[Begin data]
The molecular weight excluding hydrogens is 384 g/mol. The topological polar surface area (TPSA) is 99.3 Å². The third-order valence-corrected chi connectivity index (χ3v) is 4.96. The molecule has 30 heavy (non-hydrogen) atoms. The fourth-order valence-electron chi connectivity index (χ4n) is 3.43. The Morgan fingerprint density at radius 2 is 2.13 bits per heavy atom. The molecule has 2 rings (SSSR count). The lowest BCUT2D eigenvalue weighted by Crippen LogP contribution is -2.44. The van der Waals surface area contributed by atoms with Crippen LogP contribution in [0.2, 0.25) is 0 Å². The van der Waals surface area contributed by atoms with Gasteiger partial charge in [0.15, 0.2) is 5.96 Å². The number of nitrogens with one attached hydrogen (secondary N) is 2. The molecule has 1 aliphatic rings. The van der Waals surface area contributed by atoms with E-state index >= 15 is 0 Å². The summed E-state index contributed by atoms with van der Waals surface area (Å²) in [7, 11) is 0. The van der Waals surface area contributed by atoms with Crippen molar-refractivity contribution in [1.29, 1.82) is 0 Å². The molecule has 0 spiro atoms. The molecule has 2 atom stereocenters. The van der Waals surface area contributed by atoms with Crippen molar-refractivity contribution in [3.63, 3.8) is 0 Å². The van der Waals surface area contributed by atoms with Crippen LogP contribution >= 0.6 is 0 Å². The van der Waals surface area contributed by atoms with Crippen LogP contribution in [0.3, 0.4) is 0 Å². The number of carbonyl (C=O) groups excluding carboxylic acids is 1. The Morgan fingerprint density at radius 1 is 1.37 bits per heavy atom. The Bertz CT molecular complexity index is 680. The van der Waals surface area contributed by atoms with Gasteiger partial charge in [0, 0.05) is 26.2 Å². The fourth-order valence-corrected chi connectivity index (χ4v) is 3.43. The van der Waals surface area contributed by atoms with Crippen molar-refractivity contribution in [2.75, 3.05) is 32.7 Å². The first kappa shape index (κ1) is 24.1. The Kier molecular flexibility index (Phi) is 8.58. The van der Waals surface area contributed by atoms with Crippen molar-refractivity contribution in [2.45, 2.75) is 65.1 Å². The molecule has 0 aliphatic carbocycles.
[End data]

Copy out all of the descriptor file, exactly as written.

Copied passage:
The molecular weight excluding hydrogens is 384 g/mol. The topological polar surface area (TPSA) is 99.3 Å². The third-order valence-corrected chi connectivity index (χ3v) is 4.96. The molecule has 30 heavy (non-hydrogen) atoms. The fourth-order valence-electron chi connectivity index (χ4n) is 3.43. The Morgan fingerprint density at radius 2 is 2.13 bits per heavy atom. The molecule has 2 rings (SSSR count). The lowest BCUT2D eigenvalue weighted by Crippen LogP contribution is -2.44. The van der Waals surface area contributed by atoms with Crippen LogP contribution in [0.2, 0.25) is 0 Å². The van der Waals surface area contributed by atoms with Gasteiger partial charge in [0.15, 0.2) is 5.96 Å². The number of nitrogens with one attached hydrogen (secondary N) is 2. The molecule has 1 aliphatic rings. The van der Waals surface area contributed by atoms with E-state index >= 15 is 0 Å². The summed E-state index contributed by atoms with van der Waals surface area (Å²) in [7, 11) is 0. The van der Waals surface area contributed by atoms with Crippen molar-refractivity contribution in [1.29, 1.82) is 0 Å². The molecule has 0 spiro atoms. The molecule has 2 atom stereocenters. The van der Waals surface area contributed by atoms with Crippen molar-refractivity contribution in [3.63, 3.8) is 0 Å². The van der Waals surface area contributed by atoms with Crippen LogP contribution >= 0.6 is 0 Å². The van der Waals surface area contributed by atoms with Crippen LogP contribution in [0.3, 0.4) is 0 Å². The number of carbonyl (C=O) groups excluding carboxylic acids is 1. The Morgan fingerprint density at radius 1 is 1.37 bits per heavy atom. The Bertz CT molecular complexity index is 680. The van der Waals surface area contributed by atoms with Gasteiger partial charge in [0, 0.05) is 26.2 Å². The fourth-order valence-corrected chi connectivity index (χ4v) is 3.43. The van der Waals surface area contributed by atoms with Crippen molar-refractivity contribution in [2.75, 3.05) is 32.7 Å². The first kappa shape index (κ1) is 24.1. The Kier molecular flexibility index (Phi) is 8.58. The van der Waals surface area contributed by atoms with Crippen molar-refractivity contribution in [2.45, 2.75) is 65.1 Å². The molecule has 0 aliphatic carbocycles.